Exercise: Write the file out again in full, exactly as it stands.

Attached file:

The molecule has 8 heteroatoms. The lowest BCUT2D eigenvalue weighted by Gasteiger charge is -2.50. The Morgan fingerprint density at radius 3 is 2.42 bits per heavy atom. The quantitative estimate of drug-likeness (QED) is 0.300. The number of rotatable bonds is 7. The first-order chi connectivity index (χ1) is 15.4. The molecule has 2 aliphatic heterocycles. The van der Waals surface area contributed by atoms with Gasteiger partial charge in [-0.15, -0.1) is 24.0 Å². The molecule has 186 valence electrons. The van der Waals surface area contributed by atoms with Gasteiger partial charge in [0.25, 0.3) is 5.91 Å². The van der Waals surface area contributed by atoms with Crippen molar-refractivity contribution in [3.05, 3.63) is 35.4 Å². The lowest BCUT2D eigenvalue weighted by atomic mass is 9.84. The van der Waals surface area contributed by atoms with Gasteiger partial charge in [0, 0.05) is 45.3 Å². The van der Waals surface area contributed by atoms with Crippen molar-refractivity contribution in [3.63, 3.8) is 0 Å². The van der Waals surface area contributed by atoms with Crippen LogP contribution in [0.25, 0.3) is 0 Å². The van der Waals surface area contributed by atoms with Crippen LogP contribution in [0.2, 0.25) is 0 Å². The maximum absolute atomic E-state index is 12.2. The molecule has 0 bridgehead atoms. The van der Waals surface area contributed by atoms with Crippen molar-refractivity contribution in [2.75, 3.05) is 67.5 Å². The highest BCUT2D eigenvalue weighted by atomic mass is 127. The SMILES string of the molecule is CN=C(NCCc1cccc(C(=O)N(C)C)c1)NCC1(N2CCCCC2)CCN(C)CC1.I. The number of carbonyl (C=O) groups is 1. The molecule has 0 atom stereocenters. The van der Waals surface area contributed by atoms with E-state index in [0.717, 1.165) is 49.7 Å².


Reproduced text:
The molecule has 8 heteroatoms. The lowest BCUT2D eigenvalue weighted by Gasteiger charge is -2.50. The Morgan fingerprint density at radius 3 is 2.42 bits per heavy atom. The quantitative estimate of drug-likeness (QED) is 0.300. The number of rotatable bonds is 7. The first-order chi connectivity index (χ1) is 15.4. The molecule has 2 aliphatic heterocycles. The van der Waals surface area contributed by atoms with Gasteiger partial charge in [-0.15, -0.1) is 24.0 Å². The molecule has 186 valence electrons. The van der Waals surface area contributed by atoms with Gasteiger partial charge in [0.25, 0.3) is 5.91 Å². The van der Waals surface area contributed by atoms with Crippen molar-refractivity contribution in [3.05, 3.63) is 35.4 Å². The lowest BCUT2D eigenvalue weighted by atomic mass is 9.84. The van der Waals surface area contributed by atoms with Gasteiger partial charge in [0, 0.05) is 45.3 Å². The van der Waals surface area contributed by atoms with Crippen molar-refractivity contribution in [3.63, 3.8) is 0 Å². The van der Waals surface area contributed by atoms with Crippen LogP contribution in [0.25, 0.3) is 0 Å². The van der Waals surface area contributed by atoms with Crippen LogP contribution in [0.2, 0.25) is 0 Å². The maximum absolute atomic E-state index is 12.2. The molecule has 0 bridgehead atoms. The van der Waals surface area contributed by atoms with Crippen molar-refractivity contribution in [2.75, 3.05) is 67.5 Å². The highest BCUT2D eigenvalue weighted by atomic mass is 127. The SMILES string of the molecule is CN=C(NCCc1cccc(C(=O)N(C)C)c1)NCC1(N2CCCCC2)CCN(C)CC1.I. The number of carbonyl (C=O) groups is 1. The molecule has 0 atom stereocenters. The van der Waals surface area contributed by atoms with E-state index in [0.717, 1.165) is 49.7 Å².